WHERE was I supposed to ask him to drop me? He probably wouldn't take me all the way back home. As far as I remembered, autorickshaws in Calcutta were the I-don-give-a-damn-whether-my-customer-lives-or-die sort. So, quite naturally, he wouldn't go overboard and help an alienated youngster find his home. So where do I ask him to drop me? Thoughts fleeted my mind like meteors fleeting through space.

"One auto hotspot god! Just this one time! Shyambazaar! No damn! That was too far away! Tollygunge! NO! ... then .. then ... "

"YEAH!" I nearly squealed as I remembered one that was close to my place. Maybe my squeal scared the living daylights out of him, that the auto gave a dangerous lurch and nearly tipped to one side.

"Hazra more!" i shouted. The essentially disgruntled auto guy gave me a pretty murderous look, and a nod. The latter was all I needed and I sat back to ... in search of a better word ... enjoy the journey.

Good times, they say, don't last for long, and very soon, it was time to get off. So off I hopped, when the auto guy claimed that we were at Hazra more. But my troubles were far from over. A new epoch was about to begin. I looked about Hazra more, and tried to convince myself that yes, this was indeed the one Hazra mor that I had crossed an umpteen number of times during the 18 long years of my life ... to no avail. It probably looked more alien to me, than what the New World had looked to Columbus after he had crossed the Atlantic centuries ago.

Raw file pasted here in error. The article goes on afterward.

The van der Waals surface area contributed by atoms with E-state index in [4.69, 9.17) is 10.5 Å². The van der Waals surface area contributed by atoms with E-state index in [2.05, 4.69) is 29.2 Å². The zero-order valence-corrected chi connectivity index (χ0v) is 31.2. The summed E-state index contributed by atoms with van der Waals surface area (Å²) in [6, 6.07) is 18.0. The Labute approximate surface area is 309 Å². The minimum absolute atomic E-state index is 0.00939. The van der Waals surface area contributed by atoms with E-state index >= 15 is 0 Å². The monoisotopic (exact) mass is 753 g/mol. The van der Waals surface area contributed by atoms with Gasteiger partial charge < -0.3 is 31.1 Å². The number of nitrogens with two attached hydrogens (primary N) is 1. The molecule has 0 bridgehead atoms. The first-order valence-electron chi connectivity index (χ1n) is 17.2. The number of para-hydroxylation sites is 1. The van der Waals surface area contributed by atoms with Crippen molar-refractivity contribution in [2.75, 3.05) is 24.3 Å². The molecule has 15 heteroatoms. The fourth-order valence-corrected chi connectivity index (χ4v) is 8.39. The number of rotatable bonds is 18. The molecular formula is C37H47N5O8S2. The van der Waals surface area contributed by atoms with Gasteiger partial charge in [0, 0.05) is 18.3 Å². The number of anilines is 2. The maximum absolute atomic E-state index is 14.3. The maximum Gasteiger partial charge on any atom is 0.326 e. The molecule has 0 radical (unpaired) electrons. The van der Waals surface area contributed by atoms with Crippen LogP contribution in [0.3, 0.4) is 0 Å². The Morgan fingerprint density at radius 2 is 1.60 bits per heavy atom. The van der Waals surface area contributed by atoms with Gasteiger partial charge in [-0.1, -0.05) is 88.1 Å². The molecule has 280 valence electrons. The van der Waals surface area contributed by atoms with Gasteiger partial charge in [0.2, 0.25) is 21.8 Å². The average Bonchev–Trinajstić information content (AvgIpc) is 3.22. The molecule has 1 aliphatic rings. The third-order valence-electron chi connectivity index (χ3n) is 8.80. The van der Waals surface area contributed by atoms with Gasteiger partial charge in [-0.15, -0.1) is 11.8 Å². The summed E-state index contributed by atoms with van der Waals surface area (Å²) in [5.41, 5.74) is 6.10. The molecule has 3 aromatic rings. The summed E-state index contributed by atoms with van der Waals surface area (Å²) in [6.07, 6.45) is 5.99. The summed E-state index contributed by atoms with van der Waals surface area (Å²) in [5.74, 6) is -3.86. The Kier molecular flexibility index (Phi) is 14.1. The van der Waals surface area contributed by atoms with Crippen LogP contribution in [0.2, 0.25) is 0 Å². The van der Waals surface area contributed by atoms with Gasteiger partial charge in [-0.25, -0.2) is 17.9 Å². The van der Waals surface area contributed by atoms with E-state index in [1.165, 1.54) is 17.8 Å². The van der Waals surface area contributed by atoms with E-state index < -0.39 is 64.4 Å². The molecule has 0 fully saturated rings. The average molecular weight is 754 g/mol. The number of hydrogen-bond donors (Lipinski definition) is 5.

I decided upon a brute-force method, to get myself out of this predicament (this WAS one, as you can see).

"Walk" I decided. "Walk till you see something familiar" Be it the Tala Water Tank, the Taj Mahal or even BITS Pilani! I could get back from such a place! I was confident of that! So walk I did.